Same as above but I switch MP’s RGB outs to 3 ramps out from Visionary Ramps. Pause the video at the start and have a good hard look at where the ramps are positioned from 0-1V for each color.
Now the major difference, different Threshold offsets on the HKGs by manually adjusting each HKG’s pot and then adjusting the offset/VCO into all three HKG’s VC inputs. The Quad Switch is regularly being flipped to show + vs - hard key outputs. First MP RGB still and then Visionary Ramps:
Lars articulates it far better than I could in this thread but let me know if anything isn’t obvious. These were just quick patches I threw together.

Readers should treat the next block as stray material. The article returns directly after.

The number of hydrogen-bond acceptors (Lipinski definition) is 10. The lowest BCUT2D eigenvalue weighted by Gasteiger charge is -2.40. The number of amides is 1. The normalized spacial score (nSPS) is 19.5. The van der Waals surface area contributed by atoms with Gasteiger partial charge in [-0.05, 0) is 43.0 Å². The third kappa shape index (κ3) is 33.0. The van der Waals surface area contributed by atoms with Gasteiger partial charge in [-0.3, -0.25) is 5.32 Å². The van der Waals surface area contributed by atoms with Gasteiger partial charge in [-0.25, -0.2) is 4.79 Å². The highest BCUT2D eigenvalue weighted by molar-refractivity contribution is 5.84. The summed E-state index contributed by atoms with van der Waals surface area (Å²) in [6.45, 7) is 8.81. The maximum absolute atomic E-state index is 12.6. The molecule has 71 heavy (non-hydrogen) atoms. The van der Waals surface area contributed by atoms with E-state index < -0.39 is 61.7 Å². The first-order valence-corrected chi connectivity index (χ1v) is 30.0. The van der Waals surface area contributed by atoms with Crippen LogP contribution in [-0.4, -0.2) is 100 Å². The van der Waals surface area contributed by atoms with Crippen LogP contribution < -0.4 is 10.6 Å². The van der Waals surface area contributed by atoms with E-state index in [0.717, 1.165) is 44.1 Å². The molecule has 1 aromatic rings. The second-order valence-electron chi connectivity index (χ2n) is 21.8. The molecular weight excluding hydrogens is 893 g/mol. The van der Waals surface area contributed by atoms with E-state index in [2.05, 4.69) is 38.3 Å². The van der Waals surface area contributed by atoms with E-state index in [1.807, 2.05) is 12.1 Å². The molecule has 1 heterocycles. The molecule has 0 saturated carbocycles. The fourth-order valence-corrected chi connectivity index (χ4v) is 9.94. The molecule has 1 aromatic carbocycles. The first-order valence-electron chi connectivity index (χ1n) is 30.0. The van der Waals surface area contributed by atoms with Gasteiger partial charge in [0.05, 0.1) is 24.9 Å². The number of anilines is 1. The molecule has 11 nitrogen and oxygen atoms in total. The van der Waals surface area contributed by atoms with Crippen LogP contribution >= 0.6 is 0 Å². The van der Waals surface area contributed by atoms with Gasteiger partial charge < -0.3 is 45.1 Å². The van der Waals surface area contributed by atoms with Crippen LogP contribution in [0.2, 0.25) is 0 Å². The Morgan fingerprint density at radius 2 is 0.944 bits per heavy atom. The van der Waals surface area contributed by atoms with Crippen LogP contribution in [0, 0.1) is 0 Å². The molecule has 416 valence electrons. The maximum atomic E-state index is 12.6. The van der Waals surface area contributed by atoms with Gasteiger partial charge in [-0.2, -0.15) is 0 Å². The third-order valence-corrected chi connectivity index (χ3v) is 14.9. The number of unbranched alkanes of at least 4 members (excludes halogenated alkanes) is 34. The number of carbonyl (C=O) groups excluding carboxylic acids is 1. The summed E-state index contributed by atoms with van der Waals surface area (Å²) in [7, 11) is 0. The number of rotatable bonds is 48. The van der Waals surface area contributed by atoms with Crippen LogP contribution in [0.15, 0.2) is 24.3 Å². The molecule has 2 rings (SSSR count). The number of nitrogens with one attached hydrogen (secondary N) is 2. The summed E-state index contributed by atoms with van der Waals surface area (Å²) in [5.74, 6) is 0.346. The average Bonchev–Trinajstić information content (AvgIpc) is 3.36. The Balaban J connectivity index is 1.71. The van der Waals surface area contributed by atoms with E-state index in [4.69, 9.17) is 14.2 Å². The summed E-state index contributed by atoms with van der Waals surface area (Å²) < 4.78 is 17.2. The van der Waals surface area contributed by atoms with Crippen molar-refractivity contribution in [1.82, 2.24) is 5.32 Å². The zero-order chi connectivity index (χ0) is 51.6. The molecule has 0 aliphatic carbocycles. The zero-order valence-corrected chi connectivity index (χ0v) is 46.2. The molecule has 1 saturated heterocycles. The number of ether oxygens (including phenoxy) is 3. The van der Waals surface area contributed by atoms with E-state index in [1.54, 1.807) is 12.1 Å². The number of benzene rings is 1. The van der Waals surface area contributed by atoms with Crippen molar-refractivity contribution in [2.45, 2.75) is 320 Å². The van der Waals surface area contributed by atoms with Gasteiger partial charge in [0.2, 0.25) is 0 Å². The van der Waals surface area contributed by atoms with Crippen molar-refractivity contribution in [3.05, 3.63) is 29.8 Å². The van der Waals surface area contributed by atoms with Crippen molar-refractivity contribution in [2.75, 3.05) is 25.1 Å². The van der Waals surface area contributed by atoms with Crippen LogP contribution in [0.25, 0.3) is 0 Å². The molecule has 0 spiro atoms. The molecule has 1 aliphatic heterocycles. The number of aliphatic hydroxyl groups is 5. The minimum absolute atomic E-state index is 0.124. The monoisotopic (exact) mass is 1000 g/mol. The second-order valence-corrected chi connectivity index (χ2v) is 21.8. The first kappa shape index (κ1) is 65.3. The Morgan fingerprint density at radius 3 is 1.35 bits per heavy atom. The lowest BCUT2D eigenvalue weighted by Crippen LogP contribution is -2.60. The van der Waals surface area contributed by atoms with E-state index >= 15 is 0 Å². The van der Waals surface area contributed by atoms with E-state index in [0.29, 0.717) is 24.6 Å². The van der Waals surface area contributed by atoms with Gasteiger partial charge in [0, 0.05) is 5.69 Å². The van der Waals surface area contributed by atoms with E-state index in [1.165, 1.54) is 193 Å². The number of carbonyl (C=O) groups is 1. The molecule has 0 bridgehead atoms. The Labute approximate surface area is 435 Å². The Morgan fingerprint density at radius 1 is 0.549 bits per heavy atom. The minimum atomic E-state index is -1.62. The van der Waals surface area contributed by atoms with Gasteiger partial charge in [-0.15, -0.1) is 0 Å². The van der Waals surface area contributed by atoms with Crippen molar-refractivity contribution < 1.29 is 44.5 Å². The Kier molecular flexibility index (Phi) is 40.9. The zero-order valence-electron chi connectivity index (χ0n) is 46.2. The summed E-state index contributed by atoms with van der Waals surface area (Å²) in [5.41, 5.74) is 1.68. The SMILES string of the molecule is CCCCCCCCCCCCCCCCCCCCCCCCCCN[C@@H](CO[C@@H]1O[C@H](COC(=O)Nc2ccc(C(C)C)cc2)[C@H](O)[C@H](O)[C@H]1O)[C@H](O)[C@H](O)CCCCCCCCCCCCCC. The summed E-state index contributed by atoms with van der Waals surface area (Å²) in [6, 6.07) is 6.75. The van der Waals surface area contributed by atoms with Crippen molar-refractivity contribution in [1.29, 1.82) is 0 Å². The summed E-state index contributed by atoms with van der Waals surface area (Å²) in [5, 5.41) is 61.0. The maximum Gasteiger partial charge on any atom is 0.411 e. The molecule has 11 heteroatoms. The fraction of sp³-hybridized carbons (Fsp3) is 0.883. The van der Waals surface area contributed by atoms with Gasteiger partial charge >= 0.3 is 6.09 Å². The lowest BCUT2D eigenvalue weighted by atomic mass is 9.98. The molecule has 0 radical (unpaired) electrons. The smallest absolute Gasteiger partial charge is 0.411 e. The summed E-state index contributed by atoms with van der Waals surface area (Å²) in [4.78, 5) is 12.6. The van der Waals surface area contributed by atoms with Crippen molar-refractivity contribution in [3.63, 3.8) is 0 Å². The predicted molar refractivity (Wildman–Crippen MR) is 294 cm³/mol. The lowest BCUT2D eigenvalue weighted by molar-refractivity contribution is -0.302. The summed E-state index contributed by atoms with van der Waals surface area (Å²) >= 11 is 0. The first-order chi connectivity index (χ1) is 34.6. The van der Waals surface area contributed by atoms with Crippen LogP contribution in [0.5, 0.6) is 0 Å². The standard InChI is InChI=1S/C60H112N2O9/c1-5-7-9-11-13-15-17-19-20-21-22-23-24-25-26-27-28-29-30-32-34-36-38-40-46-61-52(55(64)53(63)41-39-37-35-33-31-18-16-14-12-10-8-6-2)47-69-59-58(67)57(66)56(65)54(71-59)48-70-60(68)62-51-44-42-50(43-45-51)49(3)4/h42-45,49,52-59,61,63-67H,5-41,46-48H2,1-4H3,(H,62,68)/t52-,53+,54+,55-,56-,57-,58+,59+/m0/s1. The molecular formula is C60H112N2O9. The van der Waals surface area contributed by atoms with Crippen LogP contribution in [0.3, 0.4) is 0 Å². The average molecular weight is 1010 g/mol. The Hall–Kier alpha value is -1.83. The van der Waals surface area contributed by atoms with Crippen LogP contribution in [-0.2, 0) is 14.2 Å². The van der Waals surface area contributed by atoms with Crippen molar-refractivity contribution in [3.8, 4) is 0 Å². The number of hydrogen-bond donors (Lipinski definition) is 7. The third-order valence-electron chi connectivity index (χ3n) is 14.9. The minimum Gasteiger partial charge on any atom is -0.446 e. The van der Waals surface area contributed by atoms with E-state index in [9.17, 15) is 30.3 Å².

On the HKG examples, anytime that you see a primary color switch to a secondary color (Red → Cyan, Green → Magenta, Blue → Yellow), you’re seeing a positive key invert its position relative to the other two channels. In other words, Red NOT Green & Blue turns into Green & Blue (Cyan) NOT Red. Green NOT Red & Blue turns into Red & Blue (Magenta) NOT Green. Blue NOT Red & Green turns into Red & Green (Yellow) NOT Blue. Remember that a hard key generator is putting out logical levels of 0V or 1V roughly per pixel–there is no gradient.
Thanks! This definitely clarifies Lars’ excellent written description. I appreciate this greatly. However all it did is make me want to keep my 3 HKG’s and get an FKG3 at some point. Which is fun and exciting, but not good for my rack or wallet. I guess my kids don’t have to go to college.
The modular synth motto!
Thanks so much! Definitely helped!
I too now want loads of keyers.